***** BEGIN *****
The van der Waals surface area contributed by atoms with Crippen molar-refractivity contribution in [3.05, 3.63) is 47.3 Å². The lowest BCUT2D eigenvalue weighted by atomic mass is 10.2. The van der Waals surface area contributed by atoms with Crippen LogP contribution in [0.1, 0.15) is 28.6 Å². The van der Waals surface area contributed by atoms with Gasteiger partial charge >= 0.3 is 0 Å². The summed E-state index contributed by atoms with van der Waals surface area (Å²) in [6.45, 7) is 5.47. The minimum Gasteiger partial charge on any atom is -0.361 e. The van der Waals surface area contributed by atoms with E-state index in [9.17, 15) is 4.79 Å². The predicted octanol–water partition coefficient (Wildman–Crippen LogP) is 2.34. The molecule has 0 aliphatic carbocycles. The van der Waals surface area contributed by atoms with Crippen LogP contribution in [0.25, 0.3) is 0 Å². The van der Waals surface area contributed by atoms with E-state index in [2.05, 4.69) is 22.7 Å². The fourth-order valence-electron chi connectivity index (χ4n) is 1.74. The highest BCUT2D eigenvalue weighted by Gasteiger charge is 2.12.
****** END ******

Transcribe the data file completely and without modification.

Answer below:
The van der Waals surface area contributed by atoms with Crippen molar-refractivity contribution in [3.05, 3.63) is 47.3 Å². The lowest BCUT2D eigenvalue weighted by atomic mass is 10.2. The van der Waals surface area contributed by atoms with Crippen LogP contribution in [0.1, 0.15) is 28.6 Å². The van der Waals surface area contributed by atoms with Gasteiger partial charge >= 0.3 is 0 Å². The summed E-state index contributed by atoms with van der Waals surface area (Å²) in [6.45, 7) is 5.47. The minimum Gasteiger partial charge on any atom is -0.361 e. The van der Waals surface area contributed by atoms with E-state index in [9.17, 15) is 4.79 Å². The predicted octanol–water partition coefficient (Wildman–Crippen LogP) is 2.34. The molecule has 0 aliphatic carbocycles. The van der Waals surface area contributed by atoms with Crippen LogP contribution in [0.25, 0.3) is 0 Å². The van der Waals surface area contributed by atoms with E-state index in [2.05, 4.69) is 22.7 Å². The fourth-order valence-electron chi connectivity index (χ4n) is 1.74. The highest BCUT2D eigenvalue weighted by Gasteiger charge is 2.12.